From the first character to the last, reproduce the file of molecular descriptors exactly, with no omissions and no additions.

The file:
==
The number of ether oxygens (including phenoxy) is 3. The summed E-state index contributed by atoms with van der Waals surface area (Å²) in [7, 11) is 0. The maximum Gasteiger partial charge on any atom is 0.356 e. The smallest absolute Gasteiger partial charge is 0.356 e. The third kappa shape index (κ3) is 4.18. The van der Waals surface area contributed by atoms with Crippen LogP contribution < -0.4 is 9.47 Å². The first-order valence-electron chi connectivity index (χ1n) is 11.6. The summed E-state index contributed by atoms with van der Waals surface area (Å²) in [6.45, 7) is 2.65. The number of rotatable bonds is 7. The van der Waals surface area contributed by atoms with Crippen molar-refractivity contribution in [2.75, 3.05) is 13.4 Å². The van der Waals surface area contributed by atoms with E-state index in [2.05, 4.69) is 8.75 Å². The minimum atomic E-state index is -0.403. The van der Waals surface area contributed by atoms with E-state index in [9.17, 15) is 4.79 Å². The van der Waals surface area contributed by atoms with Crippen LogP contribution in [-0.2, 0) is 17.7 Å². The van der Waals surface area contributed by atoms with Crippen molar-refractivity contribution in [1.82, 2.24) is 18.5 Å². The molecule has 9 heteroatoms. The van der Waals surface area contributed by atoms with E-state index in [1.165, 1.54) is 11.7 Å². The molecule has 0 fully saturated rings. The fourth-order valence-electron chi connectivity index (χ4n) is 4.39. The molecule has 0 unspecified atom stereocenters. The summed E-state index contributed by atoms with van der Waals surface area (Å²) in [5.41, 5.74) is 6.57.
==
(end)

The number of ether oxygens (including phenoxy) is 3. The summed E-state index contributed by atoms with van der Waals surface area (Å²) in [7, 11) is 0. The maximum Gasteiger partial charge on any atom is 0.356 e. The smallest absolute Gasteiger partial charge is 0.356 e. The third kappa shape index (κ3) is 4.18. The van der Waals surface area contributed by atoms with Crippen LogP contribution < -0.4 is 9.47 Å². The first-order valence-electron chi connectivity index (χ1n) is 11.6. The summed E-state index contributed by atoms with van der Waals surface area (Å²) in [6.45, 7) is 2.65. The number of rotatable bonds is 7. The van der Waals surface area contributed by atoms with Crippen molar-refractivity contribution in [2.75, 3.05) is 13.4 Å². The van der Waals surface area contributed by atoms with E-state index in [2.05, 4.69) is 8.75 Å². The minimum atomic E-state index is -0.403. The van der Waals surface area contributed by atoms with E-state index in [9.17, 15) is 4.79 Å². The van der Waals surface area contributed by atoms with Crippen LogP contribution in [-0.2, 0) is 17.7 Å². The van der Waals surface area contributed by atoms with Crippen molar-refractivity contribution in [1.82, 2.24) is 18.5 Å². The molecule has 9 heteroatoms. The van der Waals surface area contributed by atoms with E-state index in [1.165, 1.54) is 11.7 Å². The molecule has 0 fully saturated rings. The fourth-order valence-electron chi connectivity index (χ4n) is 4.39. The molecule has 0 unspecified atom stereocenters. The summed E-state index contributed by atoms with van der Waals surface area (Å²) in [5.41, 5.74) is 6.57.